Keeping Ken’s work going

A ceremony to award prize winners in the inaugural Ken Donnellan Local History Competition remembered his devotion to telling the stories of local World War I servicemen. His widow, Colleen, and children, Lauren and Jack, participated in the ceremony.

This year, local Stage 3 children were asked to write a diary entry or a letter home from the War, with over 60 entries being received.

Local historian Malcolm Bedford emphasised to the children that 100 years ago wasn’t that long ago.

“My grandfathers were at Gallipoli and Ypres, so you are looking at someone who remembers the men who went through what you wrote about.”

Next year, a photographic competition will be held in Mr Donnellan’s honour.

The prize winners from each school were:

Ss Peter & Paul
Winner: Elias Oldfield
Highly Commended: Noah Parker, Lily Gazzard

Kiama Public
Winner: Laura Ellis
Highly Commended:
Scarlett Hill, Molly Simpson

Gerringong Public
Winner: Kate Evans
Highly Commended: Mia Reiten, Samuel Le

Jamberoo Public
Winner: Jack Maguire
Highly Commended: Clare Smith, Pippi McInness.

The winning entries on are display in the Library, and make moving reading.

The following is Elias Oldfield’s entry from 30th July 1917:

Dear Mother,

Firstly, I’d like to say that I am sorry that I haven’t written to you in such a long time. To be honest, I haven’t wanted to tell you of the atrocities I have been experiencing whilst I’ve been living in these horrid trenches. But I know that you would be desperate to hear from me. I’m not sure what is being reported back at home, but I can tell you now that life in the army is far from the exciting existence that was advertised when they encouraged us to enlist. I’ve lost countless friends on the battlefield and also just from disease developed while waiting in the trenches. The trenches are narrow and are dug deep into the ground. Where we are currently fighting is a very cold, wet environment so our uniforms are often drenched and it’s near impossible to keep warm and dry. Some of the men have developed what is known as ‘trench foot’. It’s awful mother. According to the nurse, it is “a painful condition of the feet caused by long immersion in cold water or mud and marked by blackening and death of surface tissue”. I’ve seen some of the men suffering from this having their foot amputated and then getting discharged as they can no longer fight. Sometimes I feel like they are the lucky ones to escape these cold and ugly days.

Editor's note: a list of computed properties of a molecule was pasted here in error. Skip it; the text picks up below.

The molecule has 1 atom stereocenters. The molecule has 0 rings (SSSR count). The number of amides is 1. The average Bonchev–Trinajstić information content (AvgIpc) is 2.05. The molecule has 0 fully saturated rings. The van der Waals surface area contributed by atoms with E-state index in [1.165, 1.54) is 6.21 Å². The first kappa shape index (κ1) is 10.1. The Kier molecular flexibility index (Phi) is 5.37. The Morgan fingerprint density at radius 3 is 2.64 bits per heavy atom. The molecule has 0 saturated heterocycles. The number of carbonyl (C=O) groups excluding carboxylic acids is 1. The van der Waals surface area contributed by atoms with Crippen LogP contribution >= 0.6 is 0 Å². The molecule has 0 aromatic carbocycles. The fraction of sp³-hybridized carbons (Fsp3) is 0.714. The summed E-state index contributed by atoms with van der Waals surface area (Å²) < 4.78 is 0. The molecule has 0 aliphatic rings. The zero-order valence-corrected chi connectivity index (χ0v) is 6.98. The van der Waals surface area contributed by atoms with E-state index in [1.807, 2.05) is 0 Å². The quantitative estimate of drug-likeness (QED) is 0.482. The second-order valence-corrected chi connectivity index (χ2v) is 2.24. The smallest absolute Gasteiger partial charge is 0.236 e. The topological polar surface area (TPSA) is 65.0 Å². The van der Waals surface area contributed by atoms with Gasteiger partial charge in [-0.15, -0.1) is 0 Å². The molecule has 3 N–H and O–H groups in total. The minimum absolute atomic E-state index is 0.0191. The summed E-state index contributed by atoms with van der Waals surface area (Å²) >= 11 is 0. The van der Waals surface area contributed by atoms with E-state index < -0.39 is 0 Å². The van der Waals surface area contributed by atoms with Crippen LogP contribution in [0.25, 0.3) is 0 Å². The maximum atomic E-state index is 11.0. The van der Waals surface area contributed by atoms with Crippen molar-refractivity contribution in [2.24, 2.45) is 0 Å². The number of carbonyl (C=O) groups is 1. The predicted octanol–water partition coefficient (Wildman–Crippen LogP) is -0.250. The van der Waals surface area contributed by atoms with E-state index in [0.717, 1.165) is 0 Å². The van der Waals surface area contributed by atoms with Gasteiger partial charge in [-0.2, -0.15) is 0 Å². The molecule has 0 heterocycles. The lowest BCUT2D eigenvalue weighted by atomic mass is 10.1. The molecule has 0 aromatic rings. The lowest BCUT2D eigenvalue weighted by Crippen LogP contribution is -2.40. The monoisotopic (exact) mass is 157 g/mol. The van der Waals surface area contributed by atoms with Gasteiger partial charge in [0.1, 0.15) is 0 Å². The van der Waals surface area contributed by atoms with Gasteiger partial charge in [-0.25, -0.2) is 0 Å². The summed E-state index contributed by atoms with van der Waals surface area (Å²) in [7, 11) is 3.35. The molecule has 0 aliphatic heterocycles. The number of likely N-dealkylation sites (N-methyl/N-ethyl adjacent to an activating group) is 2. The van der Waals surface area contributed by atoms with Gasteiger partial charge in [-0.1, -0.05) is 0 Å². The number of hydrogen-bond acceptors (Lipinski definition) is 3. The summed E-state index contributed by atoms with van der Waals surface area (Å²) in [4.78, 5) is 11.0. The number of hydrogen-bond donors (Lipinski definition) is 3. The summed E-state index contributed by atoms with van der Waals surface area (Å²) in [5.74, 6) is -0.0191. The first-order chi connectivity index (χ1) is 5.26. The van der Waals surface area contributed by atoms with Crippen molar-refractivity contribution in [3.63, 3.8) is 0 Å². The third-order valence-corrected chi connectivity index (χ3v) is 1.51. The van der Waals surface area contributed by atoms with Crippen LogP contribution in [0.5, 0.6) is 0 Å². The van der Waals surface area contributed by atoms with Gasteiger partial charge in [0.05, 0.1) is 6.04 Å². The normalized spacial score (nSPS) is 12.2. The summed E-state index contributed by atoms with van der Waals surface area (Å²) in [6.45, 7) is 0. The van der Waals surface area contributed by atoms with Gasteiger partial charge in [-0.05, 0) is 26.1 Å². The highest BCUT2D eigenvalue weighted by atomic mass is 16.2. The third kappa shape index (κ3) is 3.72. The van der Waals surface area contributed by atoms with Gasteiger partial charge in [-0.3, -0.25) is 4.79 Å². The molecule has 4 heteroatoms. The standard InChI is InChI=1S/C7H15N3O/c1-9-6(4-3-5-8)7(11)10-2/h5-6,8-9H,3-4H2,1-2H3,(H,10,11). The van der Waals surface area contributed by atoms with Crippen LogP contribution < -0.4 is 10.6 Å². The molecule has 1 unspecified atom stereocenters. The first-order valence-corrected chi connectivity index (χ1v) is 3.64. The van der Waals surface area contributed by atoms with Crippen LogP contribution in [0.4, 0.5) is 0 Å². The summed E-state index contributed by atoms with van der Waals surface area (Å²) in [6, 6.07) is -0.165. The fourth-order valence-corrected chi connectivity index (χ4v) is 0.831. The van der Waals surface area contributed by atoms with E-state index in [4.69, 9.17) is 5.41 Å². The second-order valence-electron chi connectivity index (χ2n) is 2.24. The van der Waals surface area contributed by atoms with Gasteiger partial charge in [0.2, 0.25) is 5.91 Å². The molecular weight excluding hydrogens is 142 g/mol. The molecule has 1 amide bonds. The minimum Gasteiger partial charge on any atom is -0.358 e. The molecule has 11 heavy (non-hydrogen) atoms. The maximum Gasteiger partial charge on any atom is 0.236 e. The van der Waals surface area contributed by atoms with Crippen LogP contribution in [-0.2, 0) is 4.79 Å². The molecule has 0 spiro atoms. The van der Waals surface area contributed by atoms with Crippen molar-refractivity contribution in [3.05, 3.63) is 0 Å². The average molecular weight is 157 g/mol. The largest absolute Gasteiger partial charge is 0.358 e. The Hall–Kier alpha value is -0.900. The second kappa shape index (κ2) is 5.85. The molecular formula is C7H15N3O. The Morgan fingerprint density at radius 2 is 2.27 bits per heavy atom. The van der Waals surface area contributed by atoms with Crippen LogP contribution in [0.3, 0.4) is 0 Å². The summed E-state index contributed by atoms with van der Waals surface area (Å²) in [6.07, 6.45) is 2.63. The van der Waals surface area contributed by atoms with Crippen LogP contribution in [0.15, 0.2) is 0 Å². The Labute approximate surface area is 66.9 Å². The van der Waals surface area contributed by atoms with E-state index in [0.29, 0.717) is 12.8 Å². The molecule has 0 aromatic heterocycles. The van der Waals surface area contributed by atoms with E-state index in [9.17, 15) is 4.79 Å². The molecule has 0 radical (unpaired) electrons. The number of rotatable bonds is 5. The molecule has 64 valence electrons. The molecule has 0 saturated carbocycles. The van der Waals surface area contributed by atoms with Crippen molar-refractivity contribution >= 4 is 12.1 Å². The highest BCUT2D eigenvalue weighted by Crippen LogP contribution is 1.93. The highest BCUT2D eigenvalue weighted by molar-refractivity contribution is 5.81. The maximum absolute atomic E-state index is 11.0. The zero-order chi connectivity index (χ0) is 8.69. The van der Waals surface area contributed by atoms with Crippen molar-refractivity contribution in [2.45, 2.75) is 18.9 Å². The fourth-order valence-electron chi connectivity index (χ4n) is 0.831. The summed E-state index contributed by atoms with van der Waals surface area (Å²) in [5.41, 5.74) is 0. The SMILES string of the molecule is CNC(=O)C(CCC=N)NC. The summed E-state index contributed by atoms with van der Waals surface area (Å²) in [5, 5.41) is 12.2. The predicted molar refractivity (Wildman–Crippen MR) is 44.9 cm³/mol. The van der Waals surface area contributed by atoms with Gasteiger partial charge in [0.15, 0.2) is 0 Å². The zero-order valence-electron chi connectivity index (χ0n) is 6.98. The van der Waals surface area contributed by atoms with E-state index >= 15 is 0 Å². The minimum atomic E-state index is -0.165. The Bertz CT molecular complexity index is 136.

We only sleep when we’ve got time but mostly we don’t sleep as our nightmares seem to keep many of us awake. My new mate Robert however, tries to distract us from our dark thoughts by telling us countless stories about his history and culture as he is Aboriginal. He talks differently to us but is quite a funny fellow, so most of the soldiers embrace the distraction and we often share a laugh. This helps to lift our spirits.

We try to keep our strength up although this is difficult on a very basic diet consisting mainly of beans and biscuits. Oh, how I miss my sweet porridge with honey and your Sunday lamb roasts. The thought of one day tasting these once under appreciated treats, keeps me going and gives me hope. It just seems like everything is miserable and gloomy at the moment. I need one of your warm hugs desperately.

Recently, we were ambushed by the feral Germans and my friend John, got shot and then sadly passed away in my arms. That was my toughest day so far. I feel that there are still many more days like that to come. War is such an unfriendly, heartless environment and I have to wonder why God would allow such hatred and destruction to happen.

My hope is that you are doing well back on the farm and that one day I will return to you. I ask that you pray for me and all of the other soldiers who are fighting in this war and that it will all be over very soon.

Your ever loving son,








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